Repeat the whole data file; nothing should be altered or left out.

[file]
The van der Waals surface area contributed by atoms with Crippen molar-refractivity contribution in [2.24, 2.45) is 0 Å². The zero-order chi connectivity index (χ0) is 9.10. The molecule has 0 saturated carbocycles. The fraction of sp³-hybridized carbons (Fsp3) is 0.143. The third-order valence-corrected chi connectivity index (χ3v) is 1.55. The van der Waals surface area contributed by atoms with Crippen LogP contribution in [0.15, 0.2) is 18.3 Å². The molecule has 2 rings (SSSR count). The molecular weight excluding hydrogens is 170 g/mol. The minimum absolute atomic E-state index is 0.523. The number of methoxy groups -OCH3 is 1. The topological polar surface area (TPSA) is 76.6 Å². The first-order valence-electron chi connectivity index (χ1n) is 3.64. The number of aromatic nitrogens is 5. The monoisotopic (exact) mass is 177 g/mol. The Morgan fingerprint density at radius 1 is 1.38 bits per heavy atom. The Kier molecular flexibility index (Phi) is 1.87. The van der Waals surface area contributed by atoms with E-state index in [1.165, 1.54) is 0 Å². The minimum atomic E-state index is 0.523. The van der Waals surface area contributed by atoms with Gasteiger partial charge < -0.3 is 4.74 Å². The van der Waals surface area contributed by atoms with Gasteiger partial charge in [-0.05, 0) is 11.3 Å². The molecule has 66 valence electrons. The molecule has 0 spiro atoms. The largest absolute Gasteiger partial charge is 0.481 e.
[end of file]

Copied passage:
The van der Waals surface area contributed by atoms with Crippen molar-refractivity contribution in [2.24, 2.45) is 0 Å². The zero-order chi connectivity index (χ0) is 9.10. The molecule has 0 saturated carbocycles. The fraction of sp³-hybridized carbons (Fsp3) is 0.143. The third-order valence-corrected chi connectivity index (χ3v) is 1.55. The van der Waals surface area contributed by atoms with Crippen LogP contribution in [0.15, 0.2) is 18.3 Å². The molecule has 2 rings (SSSR count). The molecular weight excluding hydrogens is 170 g/mol. The minimum absolute atomic E-state index is 0.523. The number of methoxy groups -OCH3 is 1. The topological polar surface area (TPSA) is 76.6 Å². The first-order valence-electron chi connectivity index (χ1n) is 3.64. The number of aromatic nitrogens is 5. The monoisotopic (exact) mass is 177 g/mol. The Morgan fingerprint density at radius 1 is 1.38 bits per heavy atom. The Kier molecular flexibility index (Phi) is 1.87. The van der Waals surface area contributed by atoms with E-state index in [1.165, 1.54) is 0 Å². The minimum atomic E-state index is 0.523. The van der Waals surface area contributed by atoms with Gasteiger partial charge < -0.3 is 4.74 Å². The van der Waals surface area contributed by atoms with Gasteiger partial charge in [-0.05, 0) is 11.3 Å². The molecule has 66 valence electrons. The molecule has 0 spiro atoms. The largest absolute Gasteiger partial charge is 0.481 e.